Sunday, April 20, 2008

Getting the messages and message!

When I was a young fella growing up in rural North Tipperary, we used "to go to Borris (Borrisokane) to get the messages", usually from a small number of local shops. Groceries were things that Americans used to buy in large supermarkets and bring home in brown paper bags in TV shows like the Brady Bunch. Shopping patterns have changed a lot since then and many Irish consumers are now buying their "groceries" from large multiples like Tesco, Dunnes and SuperValu.

The week before last the Competition Authority brought out two reports. The first report focused on the effects of the abolition of the Groceries Order in 2006. The analysis suggests that while prices fell as a result of the Groceries Order being abolished, most of the gains have been wiped out by the significant increase in the cost of food globally. There has been quite a bit of comment in relation to this report, so I am not going to go on about it again.

The second report published on April 9th didn't get any coverage that I am aware of, but I found it fascinating. Its entitled "A Description of the Structure and Operation of Grocery Retailing and Wholesaling in Ireland: 2001-2006". Its very useful because in reality the Groceries Order was always in my view a minor factor in determining the cost of groceries. Yes I supported its removal, but it was not the magic bullet to cheaper prices. What we require to improve competition and ensure consumers get a better deal is a well informed policy.

The report tells us that the groceries market was worth €11.6 billion in 2006. It describes really well the nature and structure of the market, between what it calls the "vertically integrated retailers" such as Tesco, Dunnes, Aldi etc, the affiliated retailers operating under the brand of the likes of SuperValu, Londis, Mace and Centra and then the independent retailers. Many people complain about the decline of the local village shop or the corner shop and that is borne out by the report as the number of outlets has halved from 13,775 in 1977 to 6,293 in 2006, with about 55% of these being independent retailers.

Of course size is what counts and while there are less outlets, they have been replaced by large and medium sized supermarkets with a wide variety of products. I was surprised to read the significant position of the other retailers in terms of presence and market share. I had incorrectly assumed that the Tesco and Dunnes were the big beasts, under pressure now from Lidl and Aldi, but that the others were in the ha'penny place. However the report shows that while Tesco has the largest market share at over 18%, SuperValu and the Independent retailers are number 2 and 3 respectively, with Dunnes coming in 4th and Spar 5th.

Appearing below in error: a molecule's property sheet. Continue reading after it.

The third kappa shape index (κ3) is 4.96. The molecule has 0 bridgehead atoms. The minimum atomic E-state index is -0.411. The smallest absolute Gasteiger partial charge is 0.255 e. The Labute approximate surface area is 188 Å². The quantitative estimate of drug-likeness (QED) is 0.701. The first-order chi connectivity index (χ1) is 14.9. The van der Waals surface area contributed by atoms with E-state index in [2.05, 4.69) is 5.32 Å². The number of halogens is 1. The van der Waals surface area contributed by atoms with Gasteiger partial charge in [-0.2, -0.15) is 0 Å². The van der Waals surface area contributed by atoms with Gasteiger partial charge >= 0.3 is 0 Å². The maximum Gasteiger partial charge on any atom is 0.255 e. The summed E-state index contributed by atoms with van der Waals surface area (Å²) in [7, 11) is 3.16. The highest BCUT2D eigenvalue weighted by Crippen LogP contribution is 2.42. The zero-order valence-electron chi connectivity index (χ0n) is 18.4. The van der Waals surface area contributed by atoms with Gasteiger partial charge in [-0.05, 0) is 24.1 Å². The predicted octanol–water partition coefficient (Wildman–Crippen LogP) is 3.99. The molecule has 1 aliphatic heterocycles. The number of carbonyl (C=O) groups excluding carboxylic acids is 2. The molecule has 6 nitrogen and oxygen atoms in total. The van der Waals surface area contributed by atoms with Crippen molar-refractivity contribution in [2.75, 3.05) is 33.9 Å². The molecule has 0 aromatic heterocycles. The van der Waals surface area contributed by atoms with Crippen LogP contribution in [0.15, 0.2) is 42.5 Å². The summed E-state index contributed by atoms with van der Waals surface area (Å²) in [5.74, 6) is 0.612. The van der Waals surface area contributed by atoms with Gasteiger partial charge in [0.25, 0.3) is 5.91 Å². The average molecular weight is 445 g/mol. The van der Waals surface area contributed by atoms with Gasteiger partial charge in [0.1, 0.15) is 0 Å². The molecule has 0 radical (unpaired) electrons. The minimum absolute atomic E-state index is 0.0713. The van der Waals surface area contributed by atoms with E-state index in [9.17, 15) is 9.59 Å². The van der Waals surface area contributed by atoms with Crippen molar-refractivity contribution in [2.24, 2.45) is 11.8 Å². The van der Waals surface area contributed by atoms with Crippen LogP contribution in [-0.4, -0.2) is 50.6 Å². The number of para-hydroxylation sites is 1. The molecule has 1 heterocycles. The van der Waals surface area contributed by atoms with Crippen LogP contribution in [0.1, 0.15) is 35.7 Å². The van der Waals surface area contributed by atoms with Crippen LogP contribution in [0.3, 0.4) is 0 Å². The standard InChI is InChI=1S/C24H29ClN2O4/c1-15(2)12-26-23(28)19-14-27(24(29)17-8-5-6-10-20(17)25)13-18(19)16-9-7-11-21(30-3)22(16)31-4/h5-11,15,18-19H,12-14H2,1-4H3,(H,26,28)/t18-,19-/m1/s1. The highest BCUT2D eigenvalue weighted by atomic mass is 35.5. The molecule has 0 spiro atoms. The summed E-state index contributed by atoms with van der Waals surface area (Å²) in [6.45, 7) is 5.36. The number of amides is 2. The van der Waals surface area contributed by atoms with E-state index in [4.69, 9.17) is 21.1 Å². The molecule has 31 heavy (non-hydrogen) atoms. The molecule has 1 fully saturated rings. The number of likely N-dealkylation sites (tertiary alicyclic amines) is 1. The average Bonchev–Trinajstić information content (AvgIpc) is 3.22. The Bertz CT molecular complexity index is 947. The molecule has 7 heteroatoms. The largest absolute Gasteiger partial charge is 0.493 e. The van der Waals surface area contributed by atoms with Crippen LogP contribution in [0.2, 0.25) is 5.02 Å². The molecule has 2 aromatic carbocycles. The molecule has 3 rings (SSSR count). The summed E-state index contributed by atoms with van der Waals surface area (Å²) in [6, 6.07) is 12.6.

The good news is that the report indicates that between 2005 and 2006 consumers were shopping around more, by visiting more retail outlets. Depressingly, if of no surprise, 82% of shoppers use their car to do their main weekly shop compared to 16% who walk and only 2% use public transport, and travel on average 22 minutes to do their main shop.

The report indicates that Irish shoppers are more brand conscious. A statistic that stood out for me was that own brand products comprised just 7% of total sales here compared to 45% in Switzerland, 30% in Germany, 28% in the UK and 22% in the Netherlands. While my assumption is that own brand products usually cost less consumers may worry about the quality or value of such products. Perhaps this is fed by memories of the now long gone, Quinnsworth's (now Tesco) own brand "yellow pack" range which is still used as a term to describe a product, service and even a job which is considered sub-standard. As well as price surveys, perhaps we need to work on encouraging Irish consumers to free themselves of brand loyalty or as some would call it brand tyranny.

The report shines a light on a very significant market and the details and information will hopefully be used to inform consumer policy. The Competition Authority is following up this report with a study on the retail planning system as applied to the grocery sector. That will also be very useful in light of the importance of location and convenience in terms of retailer selection.

I cannot let the day go without mentioning the great win by the Tipperary hurlers in Limerick today, couldn't make it due to other commitments, but had the pleasure of attending the game last weekend in Nowlan Park against Kilkenny. Here are some highlights of today's win courtesy of
Tiobraid Arann Abu...bring on the rebels in June!!